During the New Deal, liberals recognized that the ballot box and elected branches are generally the appropriate engines of social reform, and liberals used both to spectacular effect — instituting profound social changes that remain deeply ingrained in society today. In the face of great skepticism about the constitutionality of New Deal measures in some corners, a generation of Democratic-appointed judges, from Louis Brandeis to Byron White, argued for judicial restraint and deference to the right of Congress to experiment with economic and social policy. Those voices have been all but forgotten in recent years among liberal activists. It would be a very good thing for all involved — the country, an independent judiciary, and the Left itself — if liberals take a page from David von Drehle and their own judges of the New Deal era, kick their addiction to constitutional litigation, and return to their New Deal roots of trying to win elections rather than lawsuits.
And so on ad nauseam. The secession conventions and the commissioners grossly exaggerated the Republican threat to slavery in 1861. Lincoln had been elected on a platform of merely containing slavery’s future expansion. Republicans would not have a majority in Congress if the South stayed in the Union. But perhaps the commissioners deemed such exaggeration necessary to scare timid Southerners into support for disunion. That was surely true of their even more egregious distortion of the Republicans’ position on race. A Mississippi commissioner told Georgians that Republicans intended not only to abolish slavery but also to “substitute in its stead their new theory of the universal equality of the black and white races.” Unless white Southerners wanted “submission to negro equality… secession is inevitable.”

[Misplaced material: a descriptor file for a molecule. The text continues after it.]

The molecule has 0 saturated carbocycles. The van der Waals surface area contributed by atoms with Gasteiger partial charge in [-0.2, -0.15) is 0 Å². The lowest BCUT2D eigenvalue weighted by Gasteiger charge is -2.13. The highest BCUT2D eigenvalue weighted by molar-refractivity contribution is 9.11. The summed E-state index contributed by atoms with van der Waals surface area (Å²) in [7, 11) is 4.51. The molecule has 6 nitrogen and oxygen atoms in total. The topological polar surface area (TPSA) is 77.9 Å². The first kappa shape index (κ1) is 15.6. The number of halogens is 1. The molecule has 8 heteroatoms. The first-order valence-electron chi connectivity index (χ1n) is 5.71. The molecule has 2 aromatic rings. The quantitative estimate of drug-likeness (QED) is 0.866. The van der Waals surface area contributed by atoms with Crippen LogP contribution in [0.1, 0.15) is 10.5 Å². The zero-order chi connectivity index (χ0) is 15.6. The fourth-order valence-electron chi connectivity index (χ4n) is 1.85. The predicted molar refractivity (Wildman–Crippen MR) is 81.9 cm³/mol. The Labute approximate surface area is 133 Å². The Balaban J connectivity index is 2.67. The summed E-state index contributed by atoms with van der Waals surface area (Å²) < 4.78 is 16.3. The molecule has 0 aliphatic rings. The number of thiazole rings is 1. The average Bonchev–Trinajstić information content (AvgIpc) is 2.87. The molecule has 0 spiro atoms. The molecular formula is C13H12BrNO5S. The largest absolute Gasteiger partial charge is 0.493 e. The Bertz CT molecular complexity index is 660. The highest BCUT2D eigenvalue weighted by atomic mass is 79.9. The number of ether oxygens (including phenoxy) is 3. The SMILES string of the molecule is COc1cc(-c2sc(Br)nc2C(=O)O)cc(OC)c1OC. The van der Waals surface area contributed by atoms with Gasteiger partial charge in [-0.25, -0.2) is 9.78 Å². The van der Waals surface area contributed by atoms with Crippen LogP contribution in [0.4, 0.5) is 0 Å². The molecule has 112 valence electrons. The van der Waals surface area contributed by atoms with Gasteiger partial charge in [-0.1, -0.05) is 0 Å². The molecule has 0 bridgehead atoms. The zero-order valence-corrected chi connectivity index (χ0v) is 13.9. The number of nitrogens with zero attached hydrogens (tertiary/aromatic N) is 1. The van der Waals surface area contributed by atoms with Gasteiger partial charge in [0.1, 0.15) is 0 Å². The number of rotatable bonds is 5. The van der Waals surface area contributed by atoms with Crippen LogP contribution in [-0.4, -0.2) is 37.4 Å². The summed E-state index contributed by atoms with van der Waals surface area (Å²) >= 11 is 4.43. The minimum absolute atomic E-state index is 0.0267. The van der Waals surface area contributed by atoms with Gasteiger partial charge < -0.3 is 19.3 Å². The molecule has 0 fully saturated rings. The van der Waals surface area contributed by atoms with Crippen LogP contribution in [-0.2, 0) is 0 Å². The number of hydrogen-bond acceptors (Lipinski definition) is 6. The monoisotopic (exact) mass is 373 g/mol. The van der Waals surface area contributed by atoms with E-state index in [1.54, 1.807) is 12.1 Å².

All amendments must be passed by an absolute two-thirds supermajority in the National Assembly (the lower house ); as the Assembly has 400 members this requires 267 members to vote for the amendment. Most amendments do not have to be considered by the NCOP (the upper house ). Amendments of the Bill of Rights , and amendments affecting the role of the NCOP, the "boundaries, powers, functions or institutions" of the provinces or provisions "dealing specifically with provincial matters" must also be passed by the NCOP with a supermajority of at least six of the nine provinces. If an amendment affects a specific province, it must also be approved by the legislature of the province concerned. Section 1, which defines South Africa as "one, sovereign, democratic state" and lists its founding values, is a specially entrenched clause and can only be amended by a three-quarters supermajority in the National Assembly and six of the provinces in the NCOP.